The Lotus Elise Cup 260 combines extreme performance with extreme exclusivity and as such, according to Lotus at least, is the best iteration yet of its lightweight, mid-engine, open-top street-legal race car.
Taking fabrication, aerodynamics and behavioral cues from its track-only cars as well as from its bigger and more potent Lotus brethren the Exige and the Evora, the Elise Cup 260 features the most advanced external aerodynamics package yet applied to the model line, plus the largest helpings of carbon fiber in the construction process. All of which cuts the car's curb weight to just 902kg.
It's also the first ever Elise to get adjustable Nitron high-performance dampers (with 24 individual settings) as standard that work in concert with the car's fully independent double wishbone suspension and adjustable front anti-roll bar (all of which are absolute necessities for taking the car on different circuits in different conditions).
Combine all of that with an all-alloy 1.8-litre supercharged engine, and the 250-horsepower car is capable of hitting 100km/h in just 4.2 seconds.
Lotus, which next year celebrates 70 years, will cap the Elise Cup 260 at just 30 examples; the car has been built in homage to the company's late founder, Colin Chapman to the specifications he would have demanded if he'd still been at the helm
This latest limited edition compact road rocket arrives in the wake of a report from the U.K.'s Society of Motor Manufacturers and Traders (SMMT) that shows Britain is in pole position when it comes to low volume automotive objects of desire.
The report outlines how Britain has become home to the world's biggest and most diverse collection of specialist car companies, from Ariel and Aston Martin to Bentley, BAC, Rolls-Royce, McLaren, Morgan and of course Lotus. Despite offering very different types of automobile, the marques have two things in common: they offer cars in low volumes; and with high values. In 2016 alone, this tiny group of companies turned over a combined £3.6 billion ($7.75 billion) such is the demand for their products.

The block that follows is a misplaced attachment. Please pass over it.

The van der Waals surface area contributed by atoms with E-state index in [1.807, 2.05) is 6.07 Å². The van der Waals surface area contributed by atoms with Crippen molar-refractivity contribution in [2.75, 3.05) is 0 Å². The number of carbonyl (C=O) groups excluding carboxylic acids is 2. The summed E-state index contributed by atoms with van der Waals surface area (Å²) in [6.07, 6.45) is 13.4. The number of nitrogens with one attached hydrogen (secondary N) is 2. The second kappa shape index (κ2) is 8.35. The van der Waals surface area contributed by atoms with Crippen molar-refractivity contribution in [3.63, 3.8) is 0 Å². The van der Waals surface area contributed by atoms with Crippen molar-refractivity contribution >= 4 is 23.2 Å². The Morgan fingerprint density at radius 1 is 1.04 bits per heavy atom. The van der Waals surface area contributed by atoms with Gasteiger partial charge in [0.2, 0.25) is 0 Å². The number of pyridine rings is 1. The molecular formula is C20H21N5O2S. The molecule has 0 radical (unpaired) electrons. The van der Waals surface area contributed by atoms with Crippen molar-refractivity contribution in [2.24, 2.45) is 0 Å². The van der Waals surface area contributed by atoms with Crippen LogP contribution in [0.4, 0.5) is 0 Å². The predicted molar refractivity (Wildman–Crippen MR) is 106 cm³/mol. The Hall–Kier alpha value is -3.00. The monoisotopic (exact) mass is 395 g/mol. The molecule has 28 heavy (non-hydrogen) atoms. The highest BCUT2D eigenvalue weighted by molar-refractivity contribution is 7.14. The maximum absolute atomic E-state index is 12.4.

Indeed, it has been as much due to his obsessive focus on building extremely limited editions and models destined to be future classics, as his ability to work with Mercedes to bring the all-new DB11 up to the same technological standards as its Italian and German competitors that Dr Andy Palmer has been able to reverse Aston Martin's fortunes since taking over as CEO in 2014.
And in recent years, Lotus has been taking a very similar approach by creating a host of focused limited editions aimed at very different types of drivers and car collectors. The company returned to profit this year and has just been acquired by Geely, Volvo's parent company, meaning that it will finally have the available funds to develop completely new models to sit alongside the existing range.
What's more, Aston Martin, Lotus and all the other specialty carmakers in the sector are on the verge of an even greater payday.
If lingering questions surrounding Brexit (over 60% of these low-volume cars are for export) can be answered swiftly, these car companies are expected to see their combined production swell by 60% by 2020, as there is currently no shortage of potential buyers around the world.
As for the Lotus Elise Cup 260, prices will start at £59,500 in the U.K. and €76,000 in Europe before the addition of optional extras or bespoke elements.